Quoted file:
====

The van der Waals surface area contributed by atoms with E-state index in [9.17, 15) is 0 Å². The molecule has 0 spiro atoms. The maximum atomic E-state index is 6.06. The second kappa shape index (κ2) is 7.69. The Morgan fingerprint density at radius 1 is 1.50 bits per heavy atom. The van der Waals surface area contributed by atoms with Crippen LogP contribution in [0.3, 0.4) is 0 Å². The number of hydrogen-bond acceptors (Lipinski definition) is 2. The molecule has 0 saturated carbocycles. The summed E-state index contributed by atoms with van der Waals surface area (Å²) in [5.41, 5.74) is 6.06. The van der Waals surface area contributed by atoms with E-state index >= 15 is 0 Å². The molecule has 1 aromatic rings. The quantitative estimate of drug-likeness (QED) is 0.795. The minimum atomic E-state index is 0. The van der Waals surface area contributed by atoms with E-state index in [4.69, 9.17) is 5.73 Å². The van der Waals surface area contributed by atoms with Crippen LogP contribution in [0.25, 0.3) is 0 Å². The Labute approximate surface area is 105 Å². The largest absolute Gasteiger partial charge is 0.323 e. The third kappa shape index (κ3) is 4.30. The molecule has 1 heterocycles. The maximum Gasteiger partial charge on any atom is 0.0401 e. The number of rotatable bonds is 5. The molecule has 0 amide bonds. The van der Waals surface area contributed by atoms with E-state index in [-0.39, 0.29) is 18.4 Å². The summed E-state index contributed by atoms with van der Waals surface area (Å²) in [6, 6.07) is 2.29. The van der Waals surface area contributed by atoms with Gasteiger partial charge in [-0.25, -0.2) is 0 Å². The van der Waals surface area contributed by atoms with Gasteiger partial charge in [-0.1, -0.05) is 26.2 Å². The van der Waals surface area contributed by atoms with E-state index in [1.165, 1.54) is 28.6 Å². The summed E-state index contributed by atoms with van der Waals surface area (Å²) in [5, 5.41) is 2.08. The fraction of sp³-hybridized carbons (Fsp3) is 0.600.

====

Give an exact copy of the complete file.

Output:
The van der Waals surface area contributed by atoms with E-state index in [9.17, 15) is 0 Å². The molecule has 0 spiro atoms. The maximum atomic E-state index is 6.06. The second kappa shape index (κ2) is 7.69. The Morgan fingerprint density at radius 1 is 1.50 bits per heavy atom. The van der Waals surface area contributed by atoms with Crippen LogP contribution in [0.3, 0.4) is 0 Å². The number of hydrogen-bond acceptors (Lipinski definition) is 2. The molecule has 0 saturated carbocycles. The summed E-state index contributed by atoms with van der Waals surface area (Å²) in [5.41, 5.74) is 6.06. The van der Waals surface area contributed by atoms with E-state index >= 15 is 0 Å². The molecule has 1 aromatic rings. The quantitative estimate of drug-likeness (QED) is 0.795. The minimum atomic E-state index is 0. The van der Waals surface area contributed by atoms with E-state index in [4.69, 9.17) is 5.73 Å². The van der Waals surface area contributed by atoms with Crippen LogP contribution in [0.25, 0.3) is 0 Å². The Labute approximate surface area is 105 Å². The largest absolute Gasteiger partial charge is 0.323 e. The third kappa shape index (κ3) is 4.30. The molecule has 1 heterocycles. The maximum Gasteiger partial charge on any atom is 0.0401 e. The number of rotatable bonds is 5. The molecule has 0 amide bonds. The van der Waals surface area contributed by atoms with E-state index in [-0.39, 0.29) is 18.4 Å². The summed E-state index contributed by atoms with van der Waals surface area (Å²) in [6, 6.07) is 2.29. The van der Waals surface area contributed by atoms with Gasteiger partial charge in [-0.25, -0.2) is 0 Å². The van der Waals surface area contributed by atoms with Gasteiger partial charge in [-0.1, -0.05) is 26.2 Å². The van der Waals surface area contributed by atoms with E-state index in [1.165, 1.54) is 28.6 Å². The summed E-state index contributed by atoms with van der Waals surface area (Å²) in [5, 5.41) is 2.08. The fraction of sp³-hybridized carbons (Fsp3) is 0.600.